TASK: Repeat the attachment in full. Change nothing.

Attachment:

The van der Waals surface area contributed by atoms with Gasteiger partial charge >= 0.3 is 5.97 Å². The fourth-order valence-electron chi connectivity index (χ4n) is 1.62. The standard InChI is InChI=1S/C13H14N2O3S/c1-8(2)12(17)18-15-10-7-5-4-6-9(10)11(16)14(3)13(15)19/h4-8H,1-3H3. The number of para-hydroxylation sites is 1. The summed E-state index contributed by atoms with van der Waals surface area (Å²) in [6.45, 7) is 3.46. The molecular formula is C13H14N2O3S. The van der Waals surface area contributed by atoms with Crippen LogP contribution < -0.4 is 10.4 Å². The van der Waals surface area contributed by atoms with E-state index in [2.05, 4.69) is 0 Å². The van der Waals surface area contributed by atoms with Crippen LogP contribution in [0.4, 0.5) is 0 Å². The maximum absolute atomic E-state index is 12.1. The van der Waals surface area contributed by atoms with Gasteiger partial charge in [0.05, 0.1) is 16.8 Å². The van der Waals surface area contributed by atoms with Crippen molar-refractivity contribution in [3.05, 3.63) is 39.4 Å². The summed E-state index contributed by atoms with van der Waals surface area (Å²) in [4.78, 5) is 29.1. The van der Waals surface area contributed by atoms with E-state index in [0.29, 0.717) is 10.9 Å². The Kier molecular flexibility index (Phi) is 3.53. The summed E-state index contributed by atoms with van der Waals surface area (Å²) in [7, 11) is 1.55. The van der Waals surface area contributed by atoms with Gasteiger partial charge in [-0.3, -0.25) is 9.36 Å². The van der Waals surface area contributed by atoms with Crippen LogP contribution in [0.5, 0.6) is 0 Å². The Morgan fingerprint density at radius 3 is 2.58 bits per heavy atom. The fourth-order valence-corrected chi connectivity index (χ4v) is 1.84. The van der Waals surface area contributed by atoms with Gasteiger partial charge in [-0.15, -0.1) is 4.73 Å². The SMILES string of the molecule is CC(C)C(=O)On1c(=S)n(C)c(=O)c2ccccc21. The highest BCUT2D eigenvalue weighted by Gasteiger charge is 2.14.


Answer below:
The van der Waals surface area contributed by atoms with Gasteiger partial charge >= 0.3 is 5.97 Å². The fourth-order valence-electron chi connectivity index (χ4n) is 1.62. The standard InChI is InChI=1S/C13H14N2O3S/c1-8(2)12(17)18-15-10-7-5-4-6-9(10)11(16)14(3)13(15)19/h4-8H,1-3H3. The number of para-hydroxylation sites is 1. The summed E-state index contributed by atoms with van der Waals surface area (Å²) in [6.45, 7) is 3.46. The molecular formula is C13H14N2O3S. The van der Waals surface area contributed by atoms with Crippen LogP contribution < -0.4 is 10.4 Å². The van der Waals surface area contributed by atoms with E-state index in [2.05, 4.69) is 0 Å². The van der Waals surface area contributed by atoms with Crippen LogP contribution in [0.4, 0.5) is 0 Å². The maximum absolute atomic E-state index is 12.1. The van der Waals surface area contributed by atoms with Gasteiger partial charge in [0.05, 0.1) is 16.8 Å². The van der Waals surface area contributed by atoms with Crippen molar-refractivity contribution in [3.05, 3.63) is 39.4 Å². The summed E-state index contributed by atoms with van der Waals surface area (Å²) in [4.78, 5) is 29.1. The van der Waals surface area contributed by atoms with E-state index in [0.29, 0.717) is 10.9 Å². The Kier molecular flexibility index (Phi) is 3.53. The summed E-state index contributed by atoms with van der Waals surface area (Å²) in [7, 11) is 1.55. The van der Waals surface area contributed by atoms with Gasteiger partial charge in [-0.3, -0.25) is 9.36 Å². The van der Waals surface area contributed by atoms with Crippen LogP contribution in [0.5, 0.6) is 0 Å². The Morgan fingerprint density at radius 3 is 2.58 bits per heavy atom. The fourth-order valence-corrected chi connectivity index (χ4v) is 1.84. The van der Waals surface area contributed by atoms with Gasteiger partial charge in [-0.15, -0.1) is 4.73 Å². The SMILES string of the molecule is CC(C)C(=O)On1c(=S)n(C)c(=O)c2ccccc21. The highest BCUT2D eigenvalue weighted by Gasteiger charge is 2.14.